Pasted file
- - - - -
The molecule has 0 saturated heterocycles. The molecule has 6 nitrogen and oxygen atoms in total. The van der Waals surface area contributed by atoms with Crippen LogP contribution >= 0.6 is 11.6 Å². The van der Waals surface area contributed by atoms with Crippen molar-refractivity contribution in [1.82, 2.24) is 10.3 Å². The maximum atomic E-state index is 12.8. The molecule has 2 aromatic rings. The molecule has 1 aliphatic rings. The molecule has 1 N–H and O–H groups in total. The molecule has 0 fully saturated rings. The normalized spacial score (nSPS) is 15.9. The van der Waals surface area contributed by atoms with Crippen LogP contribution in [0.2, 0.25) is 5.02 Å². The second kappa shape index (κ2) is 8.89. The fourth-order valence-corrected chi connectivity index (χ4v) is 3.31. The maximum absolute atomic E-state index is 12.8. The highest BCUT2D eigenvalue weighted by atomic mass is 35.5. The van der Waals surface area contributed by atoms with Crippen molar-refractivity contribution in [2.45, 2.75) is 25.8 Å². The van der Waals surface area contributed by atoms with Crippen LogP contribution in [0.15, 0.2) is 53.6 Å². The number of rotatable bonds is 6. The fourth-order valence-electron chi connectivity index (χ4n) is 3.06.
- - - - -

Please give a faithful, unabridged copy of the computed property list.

The molecule has 0 saturated heterocycles. The molecule has 6 nitrogen and oxygen atoms in total. The van der Waals surface area contributed by atoms with Crippen LogP contribution >= 0.6 is 11.6 Å². The van der Waals surface area contributed by atoms with Crippen molar-refractivity contribution in [1.82, 2.24) is 10.3 Å². The maximum atomic E-state index is 12.8. The molecule has 2 aromatic rings. The molecule has 1 aliphatic rings. The molecule has 1 N–H and O–H groups in total. The molecule has 0 fully saturated rings. The normalized spacial score (nSPS) is 15.9. The van der Waals surface area contributed by atoms with Crippen LogP contribution in [0.2, 0.25) is 5.02 Å². The second kappa shape index (κ2) is 8.89. The fourth-order valence-corrected chi connectivity index (χ4v) is 3.31. The maximum absolute atomic E-state index is 12.8. The highest BCUT2D eigenvalue weighted by atomic mass is 35.5. The van der Waals surface area contributed by atoms with Crippen molar-refractivity contribution in [2.45, 2.75) is 25.8 Å². The van der Waals surface area contributed by atoms with Crippen LogP contribution in [0.15, 0.2) is 53.6 Å². The number of rotatable bonds is 6. The fourth-order valence-electron chi connectivity index (χ4n) is 3.06.